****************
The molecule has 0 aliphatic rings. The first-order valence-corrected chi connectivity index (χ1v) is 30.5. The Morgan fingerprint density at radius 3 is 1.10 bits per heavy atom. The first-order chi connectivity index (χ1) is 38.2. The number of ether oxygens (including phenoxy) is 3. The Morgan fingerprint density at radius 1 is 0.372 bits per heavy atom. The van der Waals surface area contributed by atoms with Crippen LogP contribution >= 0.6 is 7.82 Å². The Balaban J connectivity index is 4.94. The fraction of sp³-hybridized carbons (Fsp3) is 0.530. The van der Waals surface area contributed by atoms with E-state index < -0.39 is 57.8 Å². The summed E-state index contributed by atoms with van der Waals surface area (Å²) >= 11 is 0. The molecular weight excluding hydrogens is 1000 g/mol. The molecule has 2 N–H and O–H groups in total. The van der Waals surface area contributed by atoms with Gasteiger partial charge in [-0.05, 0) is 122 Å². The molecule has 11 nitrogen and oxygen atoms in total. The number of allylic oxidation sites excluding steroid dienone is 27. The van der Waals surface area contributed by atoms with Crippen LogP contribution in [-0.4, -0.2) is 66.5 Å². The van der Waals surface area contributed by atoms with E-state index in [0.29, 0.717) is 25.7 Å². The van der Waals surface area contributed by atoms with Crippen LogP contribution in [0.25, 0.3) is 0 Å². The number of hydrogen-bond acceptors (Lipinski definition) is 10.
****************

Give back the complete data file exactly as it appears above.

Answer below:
The molecule has 0 aliphatic rings. The first-order valence-corrected chi connectivity index (χ1v) is 30.5. The Morgan fingerprint density at radius 3 is 1.10 bits per heavy atom. The first-order chi connectivity index (χ1) is 38.2. The number of ether oxygens (including phenoxy) is 3. The Morgan fingerprint density at radius 1 is 0.372 bits per heavy atom. The van der Waals surface area contributed by atoms with Crippen LogP contribution >= 0.6 is 7.82 Å². The Balaban J connectivity index is 4.94. The fraction of sp³-hybridized carbons (Fsp3) is 0.530. The van der Waals surface area contributed by atoms with E-state index < -0.39 is 57.8 Å². The summed E-state index contributed by atoms with van der Waals surface area (Å²) >= 11 is 0. The molecular weight excluding hydrogens is 1000 g/mol. The molecule has 2 N–H and O–H groups in total. The van der Waals surface area contributed by atoms with Gasteiger partial charge in [-0.05, 0) is 122 Å². The molecule has 11 nitrogen and oxygen atoms in total. The number of allylic oxidation sites excluding steroid dienone is 27. The van der Waals surface area contributed by atoms with Crippen LogP contribution in [-0.4, -0.2) is 66.5 Å². The van der Waals surface area contributed by atoms with E-state index in [0.29, 0.717) is 25.7 Å². The van der Waals surface area contributed by atoms with Crippen LogP contribution in [0.25, 0.3) is 0 Å². The number of hydrogen-bond acceptors (Lipinski definition) is 10.